Two women in their twenties sit at a piano together, improvising the notes they play and letting the music unfold. They’re students in the Canadian Mennonite University music therapy program, which is the only music therapy program on the prairies. Today they are role-playing, one is the client and the other is the therapist.
“We learn how to improvise based on what the client is doing. The client would have an instrument and we would improvise to support what they’re doing,” says student Jessica Heise.
Program director Jennifer Lin says the part where they act as a client is just as important as the part where they act as a therapist.
“They learn how to be vulnerable. That class is the perfect place for them to experience what clients might feel like,” says Lin.
Music therapy at CMU teaches how to use music to help people with disabilities, terminal illness, physical and emotional trauma. There are eight students in the program this year, four in their first semester of music therapy and four in their third.
“When I was younger I always thought I would become a doctor, and music was just always a hobby, something that I loved,” says student Alva Espino.
“I realized I couldn’t let music go. So I took a risk and I went into music but when I went into music I felt like something was missing.”
After finishing a music degree at U of M Espino enrolled in the music therapy program.
“I didn’t want to teach, I didn’t want to perform and the thought of still wanting to be a doctor and helping people was at the back of my head. So when I heard about music therapy I just thought it was the best fit for me because it brought the best of both worlds of what I loved,” says Espino.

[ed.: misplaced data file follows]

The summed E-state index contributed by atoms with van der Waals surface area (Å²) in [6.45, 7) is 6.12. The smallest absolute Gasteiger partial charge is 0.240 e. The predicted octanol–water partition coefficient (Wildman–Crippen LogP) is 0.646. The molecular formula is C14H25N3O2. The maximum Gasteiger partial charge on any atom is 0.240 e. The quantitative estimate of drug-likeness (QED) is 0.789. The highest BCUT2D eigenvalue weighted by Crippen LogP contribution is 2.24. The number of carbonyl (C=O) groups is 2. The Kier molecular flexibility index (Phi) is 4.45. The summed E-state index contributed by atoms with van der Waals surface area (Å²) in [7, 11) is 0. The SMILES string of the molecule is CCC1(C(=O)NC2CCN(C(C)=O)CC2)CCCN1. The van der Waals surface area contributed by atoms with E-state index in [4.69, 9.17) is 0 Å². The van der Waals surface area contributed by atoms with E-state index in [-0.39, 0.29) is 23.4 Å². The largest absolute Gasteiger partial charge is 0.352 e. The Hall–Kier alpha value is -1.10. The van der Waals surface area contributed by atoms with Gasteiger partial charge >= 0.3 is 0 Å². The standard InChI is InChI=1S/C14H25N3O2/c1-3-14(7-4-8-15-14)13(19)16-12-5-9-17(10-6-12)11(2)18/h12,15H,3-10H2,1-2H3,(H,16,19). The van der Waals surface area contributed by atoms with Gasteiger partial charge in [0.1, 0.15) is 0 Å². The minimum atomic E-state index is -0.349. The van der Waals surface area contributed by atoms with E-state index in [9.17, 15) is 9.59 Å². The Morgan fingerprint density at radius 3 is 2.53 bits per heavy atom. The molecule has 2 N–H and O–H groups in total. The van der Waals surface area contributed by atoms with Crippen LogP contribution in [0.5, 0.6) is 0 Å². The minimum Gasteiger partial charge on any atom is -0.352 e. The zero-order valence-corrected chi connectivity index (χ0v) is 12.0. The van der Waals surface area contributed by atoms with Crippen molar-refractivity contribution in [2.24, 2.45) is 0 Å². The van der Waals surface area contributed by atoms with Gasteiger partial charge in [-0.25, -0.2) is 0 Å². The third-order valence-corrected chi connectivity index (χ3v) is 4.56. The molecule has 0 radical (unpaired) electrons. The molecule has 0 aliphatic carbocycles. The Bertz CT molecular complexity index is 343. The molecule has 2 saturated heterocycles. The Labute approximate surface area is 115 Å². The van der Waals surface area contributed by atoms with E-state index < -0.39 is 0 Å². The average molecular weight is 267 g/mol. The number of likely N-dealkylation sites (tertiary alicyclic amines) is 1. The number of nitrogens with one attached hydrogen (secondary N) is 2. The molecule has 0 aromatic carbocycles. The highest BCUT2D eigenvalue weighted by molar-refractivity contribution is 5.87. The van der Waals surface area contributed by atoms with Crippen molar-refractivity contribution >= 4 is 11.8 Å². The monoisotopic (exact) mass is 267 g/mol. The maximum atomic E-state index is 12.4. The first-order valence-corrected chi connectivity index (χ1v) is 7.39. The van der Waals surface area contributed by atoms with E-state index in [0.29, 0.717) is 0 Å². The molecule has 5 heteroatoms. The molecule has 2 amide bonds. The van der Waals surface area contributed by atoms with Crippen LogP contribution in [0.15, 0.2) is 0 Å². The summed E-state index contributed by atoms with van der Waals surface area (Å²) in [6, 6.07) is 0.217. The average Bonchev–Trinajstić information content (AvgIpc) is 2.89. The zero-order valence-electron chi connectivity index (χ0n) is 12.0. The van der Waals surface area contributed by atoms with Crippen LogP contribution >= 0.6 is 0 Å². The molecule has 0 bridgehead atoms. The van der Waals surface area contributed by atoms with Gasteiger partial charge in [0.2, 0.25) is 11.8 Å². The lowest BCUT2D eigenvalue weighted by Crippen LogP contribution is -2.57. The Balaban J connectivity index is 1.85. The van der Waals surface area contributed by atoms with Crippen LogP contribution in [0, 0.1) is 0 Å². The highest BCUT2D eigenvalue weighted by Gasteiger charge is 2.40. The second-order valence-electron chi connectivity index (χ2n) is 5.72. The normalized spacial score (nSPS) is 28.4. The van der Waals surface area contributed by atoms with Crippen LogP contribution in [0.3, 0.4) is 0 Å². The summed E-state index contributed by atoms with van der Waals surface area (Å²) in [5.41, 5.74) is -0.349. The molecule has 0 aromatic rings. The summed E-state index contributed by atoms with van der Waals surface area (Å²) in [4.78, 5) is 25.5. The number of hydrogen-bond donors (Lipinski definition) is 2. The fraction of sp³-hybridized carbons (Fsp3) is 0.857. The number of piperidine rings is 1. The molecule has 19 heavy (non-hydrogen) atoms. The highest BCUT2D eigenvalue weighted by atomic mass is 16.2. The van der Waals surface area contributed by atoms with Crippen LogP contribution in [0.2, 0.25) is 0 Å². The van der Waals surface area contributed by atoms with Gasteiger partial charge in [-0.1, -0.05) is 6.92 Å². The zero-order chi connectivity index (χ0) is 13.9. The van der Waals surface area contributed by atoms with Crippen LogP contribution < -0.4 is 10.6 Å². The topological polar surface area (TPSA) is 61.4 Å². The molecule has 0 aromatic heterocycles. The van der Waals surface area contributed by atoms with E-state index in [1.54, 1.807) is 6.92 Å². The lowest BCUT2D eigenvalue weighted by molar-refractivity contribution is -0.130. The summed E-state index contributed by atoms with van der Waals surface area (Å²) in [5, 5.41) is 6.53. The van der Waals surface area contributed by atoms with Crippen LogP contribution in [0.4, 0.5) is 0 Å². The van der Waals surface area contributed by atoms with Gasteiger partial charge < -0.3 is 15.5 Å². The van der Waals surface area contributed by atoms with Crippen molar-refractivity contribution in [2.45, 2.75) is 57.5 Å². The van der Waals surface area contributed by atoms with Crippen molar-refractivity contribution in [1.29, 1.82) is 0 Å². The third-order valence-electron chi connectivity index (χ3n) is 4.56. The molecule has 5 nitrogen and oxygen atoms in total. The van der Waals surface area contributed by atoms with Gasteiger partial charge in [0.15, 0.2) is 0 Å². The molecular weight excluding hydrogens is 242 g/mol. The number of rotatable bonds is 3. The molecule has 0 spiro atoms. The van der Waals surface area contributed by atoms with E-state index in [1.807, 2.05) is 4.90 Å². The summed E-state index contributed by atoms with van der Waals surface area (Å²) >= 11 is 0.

Students of music therapy take the program as a part of their four-year undergraduate degree or after completing an undergraduate degree. They spend four semesters in classes and practicum and then do 1,000 hours of interning.
They also do a minor in theology.
“I think when you’re working with people that are dying or are terminally ill it doesn’t hurt to have an understanding of spirituality,” says student Jesse Dollimont.
During their practicum students will work in personal care homes, hospitals, schools and community vocational centres.
“We learn about different populations, different disorders, different illnesses, so that we can better help those people and understand what they’re going through,” says Heise.
They also learn about the paperwork — clinical documentation.
Lin and her students believe music therapy is a great way to aid in healing and can invite people to explore ways of getting better without drugs.
“We are not replacing the medicine or any kind of medical practice but we’re just saying there’s another option,” says Lin.
“For people that don’t have the verbal skills this is the only way they can communicate with the world or their loved ones, family members or friends and to me that’s the greatest value.”